Should We Build a Dam?

Brandon DeBritzby Brandon DeBritz

A Junior High STEM Exploration into Hydroelectric Energy with the use of the PowerWheel

When we talk about electricity and where it comes from in the Pacific Northwest, hydroelectric energy production is a key source and natural opportunity for teaching.  Part of the curriculum used in the South Kitsap School District in Port Orchard, WA is SEPUP ‘Weathering and Erosion’.  Students explore the Earth processes of weathering, erosion, and deposition all the while considering where to expand residential development in an expanding fictional town along the northwest coast.

This year, students at Cedar Heights Junior High were presented with a new factor to consider for this situation, ’should we build a dam on the town’s river to provide energy for the expanding electrical needs of the city?’ This new situation opened the door for a STEM unit, ‘The Energy of Moving Water’ from the National Energy Education Development (NEED) Project (free teacher and student curriculum guides are available from their website

From this platform, students were engaged in activities and research to explore: what electricity is and how it is created, the designs of a hydroelectric dam and how they work, as well as many of the environmental, economic, social, and political issues around the construction and use of dams. Through a school partnership with RB Industries and the PowerWheel, students explored the fundamental elements of creating electricity through the transfer of moving water. 


As students researched and learned about various designs of hydroelectric dams in the STEM unit, the PowerWheel increased the depth of scientific inquiry into the two biggest factors for hydro energy production: the amount of water pressure present and quantity of water available. The Cedar Heights Science Department and lead designing teacher, Dave Himmah created portable hydroelectric stations with a water reservoir.  This allowed students to travel outside to test and gather actual electrical output data from various water pressure locations and water flow/quantity locations.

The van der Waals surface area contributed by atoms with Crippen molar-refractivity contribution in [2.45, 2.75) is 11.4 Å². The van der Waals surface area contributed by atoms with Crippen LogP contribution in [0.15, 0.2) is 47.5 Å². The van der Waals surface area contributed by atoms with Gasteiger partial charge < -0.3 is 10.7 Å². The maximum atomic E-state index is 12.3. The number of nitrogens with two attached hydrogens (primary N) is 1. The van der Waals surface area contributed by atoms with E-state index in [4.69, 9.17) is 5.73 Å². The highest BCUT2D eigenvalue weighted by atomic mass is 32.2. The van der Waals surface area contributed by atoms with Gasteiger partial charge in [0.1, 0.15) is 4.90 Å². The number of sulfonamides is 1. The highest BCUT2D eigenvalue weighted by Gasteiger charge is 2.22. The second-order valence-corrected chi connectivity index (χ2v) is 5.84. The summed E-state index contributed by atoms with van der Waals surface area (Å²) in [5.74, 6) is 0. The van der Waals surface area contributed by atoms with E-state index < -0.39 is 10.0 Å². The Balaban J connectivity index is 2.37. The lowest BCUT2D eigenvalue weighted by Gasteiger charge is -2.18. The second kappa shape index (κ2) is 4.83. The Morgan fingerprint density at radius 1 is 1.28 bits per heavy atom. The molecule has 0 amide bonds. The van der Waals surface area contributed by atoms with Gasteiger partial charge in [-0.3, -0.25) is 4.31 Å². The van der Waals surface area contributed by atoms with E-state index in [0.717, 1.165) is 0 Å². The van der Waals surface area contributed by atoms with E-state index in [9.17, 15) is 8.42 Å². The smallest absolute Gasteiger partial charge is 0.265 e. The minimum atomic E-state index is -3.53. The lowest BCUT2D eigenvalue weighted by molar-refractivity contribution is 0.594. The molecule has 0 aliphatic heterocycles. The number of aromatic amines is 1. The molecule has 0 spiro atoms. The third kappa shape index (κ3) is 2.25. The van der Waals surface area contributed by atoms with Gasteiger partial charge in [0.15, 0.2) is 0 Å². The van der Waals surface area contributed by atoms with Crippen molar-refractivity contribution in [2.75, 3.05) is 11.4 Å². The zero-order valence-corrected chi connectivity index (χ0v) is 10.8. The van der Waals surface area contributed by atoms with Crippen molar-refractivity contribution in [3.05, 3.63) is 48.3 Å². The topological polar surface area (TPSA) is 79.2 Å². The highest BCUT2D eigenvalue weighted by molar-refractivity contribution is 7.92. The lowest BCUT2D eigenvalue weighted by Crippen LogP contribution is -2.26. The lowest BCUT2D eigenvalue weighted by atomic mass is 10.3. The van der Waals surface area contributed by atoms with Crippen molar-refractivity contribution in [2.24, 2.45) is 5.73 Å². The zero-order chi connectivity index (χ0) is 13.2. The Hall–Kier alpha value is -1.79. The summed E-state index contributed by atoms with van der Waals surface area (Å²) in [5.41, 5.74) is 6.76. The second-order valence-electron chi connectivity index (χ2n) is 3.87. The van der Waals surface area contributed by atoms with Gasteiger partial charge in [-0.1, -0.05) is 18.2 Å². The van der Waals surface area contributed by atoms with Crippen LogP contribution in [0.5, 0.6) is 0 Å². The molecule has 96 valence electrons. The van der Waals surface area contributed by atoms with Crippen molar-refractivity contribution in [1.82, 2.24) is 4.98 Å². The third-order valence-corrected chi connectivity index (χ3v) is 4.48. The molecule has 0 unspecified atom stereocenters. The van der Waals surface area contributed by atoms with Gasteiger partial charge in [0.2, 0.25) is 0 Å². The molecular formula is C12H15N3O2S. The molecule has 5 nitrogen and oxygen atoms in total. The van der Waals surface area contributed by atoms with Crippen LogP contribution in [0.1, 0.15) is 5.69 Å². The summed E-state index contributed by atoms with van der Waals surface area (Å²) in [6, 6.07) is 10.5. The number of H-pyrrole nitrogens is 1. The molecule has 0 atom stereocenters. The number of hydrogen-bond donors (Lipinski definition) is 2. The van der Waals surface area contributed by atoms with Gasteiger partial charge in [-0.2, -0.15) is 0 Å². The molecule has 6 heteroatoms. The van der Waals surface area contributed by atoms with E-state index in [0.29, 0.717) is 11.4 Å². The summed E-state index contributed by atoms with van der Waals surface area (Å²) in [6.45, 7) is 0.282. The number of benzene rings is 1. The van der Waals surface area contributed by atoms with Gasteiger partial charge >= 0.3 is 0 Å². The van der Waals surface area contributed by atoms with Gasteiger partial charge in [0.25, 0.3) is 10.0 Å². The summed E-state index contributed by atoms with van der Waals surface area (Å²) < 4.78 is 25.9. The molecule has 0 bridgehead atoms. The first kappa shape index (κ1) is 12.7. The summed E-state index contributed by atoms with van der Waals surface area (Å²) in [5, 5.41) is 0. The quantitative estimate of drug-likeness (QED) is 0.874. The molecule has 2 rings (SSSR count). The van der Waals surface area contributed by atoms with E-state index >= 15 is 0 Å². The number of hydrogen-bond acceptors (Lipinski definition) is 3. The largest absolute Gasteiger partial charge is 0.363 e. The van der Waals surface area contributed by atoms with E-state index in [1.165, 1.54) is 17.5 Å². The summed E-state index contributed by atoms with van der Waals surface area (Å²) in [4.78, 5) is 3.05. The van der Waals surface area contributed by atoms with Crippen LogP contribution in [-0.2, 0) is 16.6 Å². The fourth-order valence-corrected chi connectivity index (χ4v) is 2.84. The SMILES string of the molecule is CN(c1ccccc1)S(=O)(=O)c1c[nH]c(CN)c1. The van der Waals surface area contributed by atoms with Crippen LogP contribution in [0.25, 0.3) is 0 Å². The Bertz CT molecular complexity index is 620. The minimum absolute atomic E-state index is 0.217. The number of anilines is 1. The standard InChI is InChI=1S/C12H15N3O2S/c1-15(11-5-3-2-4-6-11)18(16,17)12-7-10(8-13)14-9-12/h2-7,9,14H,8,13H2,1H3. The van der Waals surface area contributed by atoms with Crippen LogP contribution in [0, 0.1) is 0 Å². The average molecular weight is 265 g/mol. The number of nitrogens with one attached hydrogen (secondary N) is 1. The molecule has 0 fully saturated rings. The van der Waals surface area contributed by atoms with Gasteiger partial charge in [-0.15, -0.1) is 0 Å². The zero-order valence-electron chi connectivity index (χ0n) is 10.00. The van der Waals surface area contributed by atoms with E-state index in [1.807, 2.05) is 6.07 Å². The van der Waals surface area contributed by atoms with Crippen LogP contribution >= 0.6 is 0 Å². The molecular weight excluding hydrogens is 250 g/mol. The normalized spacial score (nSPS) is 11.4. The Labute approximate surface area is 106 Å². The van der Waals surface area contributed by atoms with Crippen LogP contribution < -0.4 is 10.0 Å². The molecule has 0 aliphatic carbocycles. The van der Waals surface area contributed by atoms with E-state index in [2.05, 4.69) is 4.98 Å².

Using the Powerwheels, the first measurements where taken from the energy produced by the use of small and large penstocks (quantity of water).  With voltmeters attached to the generator leads on the PowerWheels, electrical output was measured and recorded.

Electrical output data was then taken from PowerWheeels stationed at elevation levels below the water reservoir (water pressure).  Students recorded this data and from there where able to analyze and draw conclusions from their results.

Through hands on data collection, students developed a tangible correlation of the amount of water pressure and quantity of water available to the impact of the amount of electricity a hydroelectric generating station can produce.

Brandon DeBritz is a Nationally Board Certified 7th grade teacher and science department chair at Cedar Heights Junior High School in the South Kitsap School District, Port Orchard, WA. 

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